A French anti-smoking movie may seem like an oxymoron, but it’s done with some skill in “The Bet,” a kicking-the-habit farce scripted, helmed and played by local laugh kings Didier Bourdon and Bernard Campan. Although the two cavort this time without Pascal Legitimus, their longtime henchman in the Inconnus sketch-comedy trio that struck local B.O. gold in its screen debut (“The Three Brothers”), “The Bet” is nonetheless drawing big crowds at home, if only because the two principals are so well-liked. Given the unevenness of the comic pacing and the largely local content, pic won’t travel well outside of French-speaking territories, particularly those places where quitting smoking is no longer seen as revolutionary.
Setup is classic French social comedy of rich vs. poor. Bernard (Campan) teaches in a rough-and-tumble high school; Didier (Bourdon) is a well-heeled pharmacist in a tony Paris neighborhood. As nicely detailed by the opening, they detest each other for so many political, social, aesthetic, material and linguistic reasons that their wives, who are sisters, dread bringing them together. At a family gathering, the genteel baiting and well-observed Gallic one-upmanship lead the chain-smoking enemies to swear off cigarettes for two weeks, to show the other who is more of a man.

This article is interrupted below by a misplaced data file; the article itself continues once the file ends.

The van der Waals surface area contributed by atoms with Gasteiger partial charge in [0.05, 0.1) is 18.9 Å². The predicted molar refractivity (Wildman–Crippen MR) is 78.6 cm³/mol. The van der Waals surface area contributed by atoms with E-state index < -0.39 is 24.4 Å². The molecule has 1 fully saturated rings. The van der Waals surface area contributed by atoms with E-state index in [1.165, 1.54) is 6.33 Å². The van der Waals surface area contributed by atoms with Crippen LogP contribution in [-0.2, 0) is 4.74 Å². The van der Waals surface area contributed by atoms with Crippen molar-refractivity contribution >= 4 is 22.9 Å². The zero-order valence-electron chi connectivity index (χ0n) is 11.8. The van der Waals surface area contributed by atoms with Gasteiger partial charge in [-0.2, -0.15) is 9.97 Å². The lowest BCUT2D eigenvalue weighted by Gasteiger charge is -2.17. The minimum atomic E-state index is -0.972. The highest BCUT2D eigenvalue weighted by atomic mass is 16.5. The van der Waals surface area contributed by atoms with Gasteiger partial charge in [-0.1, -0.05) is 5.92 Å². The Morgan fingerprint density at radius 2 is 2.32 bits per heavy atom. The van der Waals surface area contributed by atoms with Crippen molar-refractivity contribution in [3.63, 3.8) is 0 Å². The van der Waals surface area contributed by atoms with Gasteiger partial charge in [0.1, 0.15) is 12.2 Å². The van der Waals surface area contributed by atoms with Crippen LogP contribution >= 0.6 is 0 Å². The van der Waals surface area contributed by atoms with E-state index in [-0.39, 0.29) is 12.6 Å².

Pic then becomes a series of mildly funny, mildly depressing scenes in which each quitter is seen going through binge eating, manic exercising, forced gaiety, absent-mindedness, mood swings, insomnia and all the other ills attendant on going cold turkey. Their marriages break up, and, in script’s best moment, the now-bonded brothers-in-law join an anti-tobacco cult whose brainwashed members spout infantile slogans.
Perfs by Campan and Bourdon are consistently strong, as are the straight-woman roles given their characters’ partners (Isabelle Ferron, Isabel Otero). Tech credits are polished, particularly set designer Christian Marti’s fine eye for details betraying socioeconomic warfare.
The digital and costuming work necessary to transform the two leads into fatty behemoths in the latter reels is reminiscent of the prowess shown in “The Nutty Professor.” Unfortunately, by then auds will have tired of the pic’s sendup of self-control and wish that more of the same had been shown in the cutting room.